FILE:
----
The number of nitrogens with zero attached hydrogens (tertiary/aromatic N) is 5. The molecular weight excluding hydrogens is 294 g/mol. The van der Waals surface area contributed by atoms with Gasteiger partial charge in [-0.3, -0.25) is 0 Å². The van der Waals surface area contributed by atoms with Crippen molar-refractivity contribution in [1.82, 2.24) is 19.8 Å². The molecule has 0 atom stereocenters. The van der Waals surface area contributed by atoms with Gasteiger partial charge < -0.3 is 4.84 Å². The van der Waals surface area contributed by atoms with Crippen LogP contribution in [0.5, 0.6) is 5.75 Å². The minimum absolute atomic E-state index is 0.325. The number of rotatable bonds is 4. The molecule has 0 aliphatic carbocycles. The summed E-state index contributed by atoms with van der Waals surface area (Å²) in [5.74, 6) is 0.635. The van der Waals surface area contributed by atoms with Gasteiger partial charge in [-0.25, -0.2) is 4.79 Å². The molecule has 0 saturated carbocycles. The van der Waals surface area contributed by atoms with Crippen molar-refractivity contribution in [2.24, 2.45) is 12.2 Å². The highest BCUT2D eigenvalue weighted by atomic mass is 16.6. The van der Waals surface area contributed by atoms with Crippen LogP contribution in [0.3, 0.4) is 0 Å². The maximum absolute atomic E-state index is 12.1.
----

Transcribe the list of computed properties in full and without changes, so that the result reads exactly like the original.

The number of nitrogens with zero attached hydrogens (tertiary/aromatic N) is 5. The molecular weight excluding hydrogens is 294 g/mol. The van der Waals surface area contributed by atoms with Gasteiger partial charge in [-0.3, -0.25) is 0 Å². The van der Waals surface area contributed by atoms with Crippen molar-refractivity contribution in [1.82, 2.24) is 19.8 Å². The molecule has 0 atom stereocenters. The van der Waals surface area contributed by atoms with Gasteiger partial charge < -0.3 is 4.84 Å². The van der Waals surface area contributed by atoms with Crippen LogP contribution in [0.5, 0.6) is 5.75 Å². The minimum absolute atomic E-state index is 0.325. The number of rotatable bonds is 4. The molecule has 0 aliphatic carbocycles. The summed E-state index contributed by atoms with van der Waals surface area (Å²) in [5.74, 6) is 0.635. The van der Waals surface area contributed by atoms with Gasteiger partial charge in [-0.25, -0.2) is 4.79 Å². The molecule has 0 saturated carbocycles. The van der Waals surface area contributed by atoms with Crippen molar-refractivity contribution in [2.24, 2.45) is 12.2 Å². The highest BCUT2D eigenvalue weighted by atomic mass is 16.6. The van der Waals surface area contributed by atoms with Crippen LogP contribution in [0.3, 0.4) is 0 Å². The maximum absolute atomic E-state index is 12.1.